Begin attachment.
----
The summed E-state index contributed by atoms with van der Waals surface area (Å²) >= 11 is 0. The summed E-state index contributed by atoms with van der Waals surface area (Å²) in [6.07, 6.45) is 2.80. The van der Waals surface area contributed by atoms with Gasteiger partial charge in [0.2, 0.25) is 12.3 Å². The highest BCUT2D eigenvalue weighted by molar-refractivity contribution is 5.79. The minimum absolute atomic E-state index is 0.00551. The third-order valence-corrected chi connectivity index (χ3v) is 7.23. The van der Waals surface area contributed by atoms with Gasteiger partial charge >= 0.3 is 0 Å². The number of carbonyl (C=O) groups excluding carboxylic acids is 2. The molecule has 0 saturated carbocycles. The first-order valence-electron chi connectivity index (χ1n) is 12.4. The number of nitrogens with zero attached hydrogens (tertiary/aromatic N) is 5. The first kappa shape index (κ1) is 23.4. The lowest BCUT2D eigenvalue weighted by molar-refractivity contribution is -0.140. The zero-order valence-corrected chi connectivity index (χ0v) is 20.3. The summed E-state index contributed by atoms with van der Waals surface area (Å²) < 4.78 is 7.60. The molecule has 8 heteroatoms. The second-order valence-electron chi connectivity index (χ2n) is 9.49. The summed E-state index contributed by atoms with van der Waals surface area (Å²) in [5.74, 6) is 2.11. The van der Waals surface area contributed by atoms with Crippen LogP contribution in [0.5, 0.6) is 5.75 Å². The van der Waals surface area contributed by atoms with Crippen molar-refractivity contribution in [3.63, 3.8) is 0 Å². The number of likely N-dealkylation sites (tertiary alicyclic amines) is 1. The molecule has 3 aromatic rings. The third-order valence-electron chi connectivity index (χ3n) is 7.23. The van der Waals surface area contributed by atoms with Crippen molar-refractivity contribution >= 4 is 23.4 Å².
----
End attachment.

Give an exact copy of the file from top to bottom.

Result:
The summed E-state index contributed by atoms with van der Waals surface area (Å²) >= 11 is 0. The summed E-state index contributed by atoms with van der Waals surface area (Å²) in [6.07, 6.45) is 2.80. The van der Waals surface area contributed by atoms with Gasteiger partial charge in [0.2, 0.25) is 12.3 Å². The highest BCUT2D eigenvalue weighted by molar-refractivity contribution is 5.79. The minimum absolute atomic E-state index is 0.00551. The third-order valence-corrected chi connectivity index (χ3v) is 7.23. The van der Waals surface area contributed by atoms with Gasteiger partial charge >= 0.3 is 0 Å². The number of carbonyl (C=O) groups excluding carboxylic acids is 2. The molecule has 0 saturated carbocycles. The first-order valence-electron chi connectivity index (χ1n) is 12.4. The number of nitrogens with zero attached hydrogens (tertiary/aromatic N) is 5. The first kappa shape index (κ1) is 23.4. The lowest BCUT2D eigenvalue weighted by molar-refractivity contribution is -0.140. The zero-order valence-corrected chi connectivity index (χ0v) is 20.3. The summed E-state index contributed by atoms with van der Waals surface area (Å²) < 4.78 is 7.60. The molecule has 8 heteroatoms. The second-order valence-electron chi connectivity index (χ2n) is 9.49. The summed E-state index contributed by atoms with van der Waals surface area (Å²) in [5.74, 6) is 2.11. The van der Waals surface area contributed by atoms with Crippen LogP contribution in [0.5, 0.6) is 5.75 Å². The van der Waals surface area contributed by atoms with Crippen molar-refractivity contribution in [3.63, 3.8) is 0 Å². The number of likely N-dealkylation sites (tertiary alicyclic amines) is 1. The molecule has 3 aromatic rings. The third-order valence-electron chi connectivity index (χ3n) is 7.23. The van der Waals surface area contributed by atoms with Crippen molar-refractivity contribution >= 4 is 23.4 Å².